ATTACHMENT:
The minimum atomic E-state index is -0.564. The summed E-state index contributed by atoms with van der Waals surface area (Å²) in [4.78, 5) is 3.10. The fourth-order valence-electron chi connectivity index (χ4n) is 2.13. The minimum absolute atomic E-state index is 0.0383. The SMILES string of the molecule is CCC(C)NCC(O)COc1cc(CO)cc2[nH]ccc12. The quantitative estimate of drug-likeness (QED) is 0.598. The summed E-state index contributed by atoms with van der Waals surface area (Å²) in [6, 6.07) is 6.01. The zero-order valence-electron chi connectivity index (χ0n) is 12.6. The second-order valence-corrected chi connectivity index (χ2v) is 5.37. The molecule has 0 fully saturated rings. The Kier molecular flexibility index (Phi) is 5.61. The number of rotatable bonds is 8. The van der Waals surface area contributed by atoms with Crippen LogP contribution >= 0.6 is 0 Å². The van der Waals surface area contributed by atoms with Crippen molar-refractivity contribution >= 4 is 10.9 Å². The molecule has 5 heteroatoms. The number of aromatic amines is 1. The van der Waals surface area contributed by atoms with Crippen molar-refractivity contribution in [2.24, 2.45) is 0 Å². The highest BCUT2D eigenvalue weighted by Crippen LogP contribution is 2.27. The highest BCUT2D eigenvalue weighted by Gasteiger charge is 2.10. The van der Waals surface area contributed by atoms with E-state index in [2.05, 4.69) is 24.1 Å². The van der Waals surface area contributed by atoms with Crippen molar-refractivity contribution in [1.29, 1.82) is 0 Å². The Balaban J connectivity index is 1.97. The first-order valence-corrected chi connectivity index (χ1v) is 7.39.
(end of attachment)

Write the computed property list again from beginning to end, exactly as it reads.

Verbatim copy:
The minimum atomic E-state index is -0.564. The summed E-state index contributed by atoms with van der Waals surface area (Å²) in [4.78, 5) is 3.10. The fourth-order valence-electron chi connectivity index (χ4n) is 2.13. The minimum absolute atomic E-state index is 0.0383. The SMILES string of the molecule is CCC(C)NCC(O)COc1cc(CO)cc2[nH]ccc12. The quantitative estimate of drug-likeness (QED) is 0.598. The summed E-state index contributed by atoms with van der Waals surface area (Å²) in [6, 6.07) is 6.01. The zero-order valence-electron chi connectivity index (χ0n) is 12.6. The second-order valence-corrected chi connectivity index (χ2v) is 5.37. The molecule has 0 fully saturated rings. The Kier molecular flexibility index (Phi) is 5.61. The number of rotatable bonds is 8. The van der Waals surface area contributed by atoms with Crippen LogP contribution >= 0.6 is 0 Å². The van der Waals surface area contributed by atoms with Crippen molar-refractivity contribution >= 4 is 10.9 Å². The molecule has 5 heteroatoms. The number of aromatic amines is 1. The van der Waals surface area contributed by atoms with Crippen molar-refractivity contribution in [2.24, 2.45) is 0 Å². The highest BCUT2D eigenvalue weighted by Crippen LogP contribution is 2.27. The highest BCUT2D eigenvalue weighted by Gasteiger charge is 2.10. The van der Waals surface area contributed by atoms with E-state index in [2.05, 4.69) is 24.1 Å². The van der Waals surface area contributed by atoms with Crippen molar-refractivity contribution in [1.29, 1.82) is 0 Å². The Balaban J connectivity index is 1.97. The first-order valence-corrected chi connectivity index (χ1v) is 7.39.